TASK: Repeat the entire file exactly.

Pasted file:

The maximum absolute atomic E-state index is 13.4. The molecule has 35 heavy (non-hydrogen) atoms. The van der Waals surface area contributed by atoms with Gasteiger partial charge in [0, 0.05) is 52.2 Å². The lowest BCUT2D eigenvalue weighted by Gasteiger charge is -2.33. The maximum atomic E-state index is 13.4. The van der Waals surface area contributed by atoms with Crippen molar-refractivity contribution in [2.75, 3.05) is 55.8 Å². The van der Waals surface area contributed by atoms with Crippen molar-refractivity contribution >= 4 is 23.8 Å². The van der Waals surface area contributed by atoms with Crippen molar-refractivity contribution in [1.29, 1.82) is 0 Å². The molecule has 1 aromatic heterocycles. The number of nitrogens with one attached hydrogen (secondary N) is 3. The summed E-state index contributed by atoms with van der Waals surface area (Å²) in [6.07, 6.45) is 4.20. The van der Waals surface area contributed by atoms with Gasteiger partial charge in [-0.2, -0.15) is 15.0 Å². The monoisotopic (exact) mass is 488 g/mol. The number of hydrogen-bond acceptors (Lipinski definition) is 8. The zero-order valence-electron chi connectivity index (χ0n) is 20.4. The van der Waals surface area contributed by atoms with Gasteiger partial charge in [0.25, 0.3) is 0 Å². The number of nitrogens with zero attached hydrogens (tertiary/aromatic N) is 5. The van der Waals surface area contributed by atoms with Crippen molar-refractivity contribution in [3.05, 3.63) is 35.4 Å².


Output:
The maximum absolute atomic E-state index is 13.4. The molecule has 35 heavy (non-hydrogen) atoms. The van der Waals surface area contributed by atoms with Gasteiger partial charge in [0, 0.05) is 52.2 Å². The lowest BCUT2D eigenvalue weighted by Gasteiger charge is -2.33. The maximum atomic E-state index is 13.4. The van der Waals surface area contributed by atoms with Crippen molar-refractivity contribution in [2.75, 3.05) is 55.8 Å². The van der Waals surface area contributed by atoms with Crippen molar-refractivity contribution >= 4 is 23.8 Å². The van der Waals surface area contributed by atoms with Crippen molar-refractivity contribution in [1.29, 1.82) is 0 Å². The molecule has 1 aromatic heterocycles. The number of nitrogens with one attached hydrogen (secondary N) is 3. The summed E-state index contributed by atoms with van der Waals surface area (Å²) in [6.07, 6.45) is 4.20. The van der Waals surface area contributed by atoms with Gasteiger partial charge in [-0.2, -0.15) is 15.0 Å². The monoisotopic (exact) mass is 488 g/mol. The number of hydrogen-bond acceptors (Lipinski definition) is 8. The zero-order valence-electron chi connectivity index (χ0n) is 20.4. The van der Waals surface area contributed by atoms with Gasteiger partial charge in [0.25, 0.3) is 0 Å². The number of nitrogens with zero attached hydrogens (tertiary/aromatic N) is 5. The van der Waals surface area contributed by atoms with Crippen molar-refractivity contribution in [3.05, 3.63) is 35.4 Å².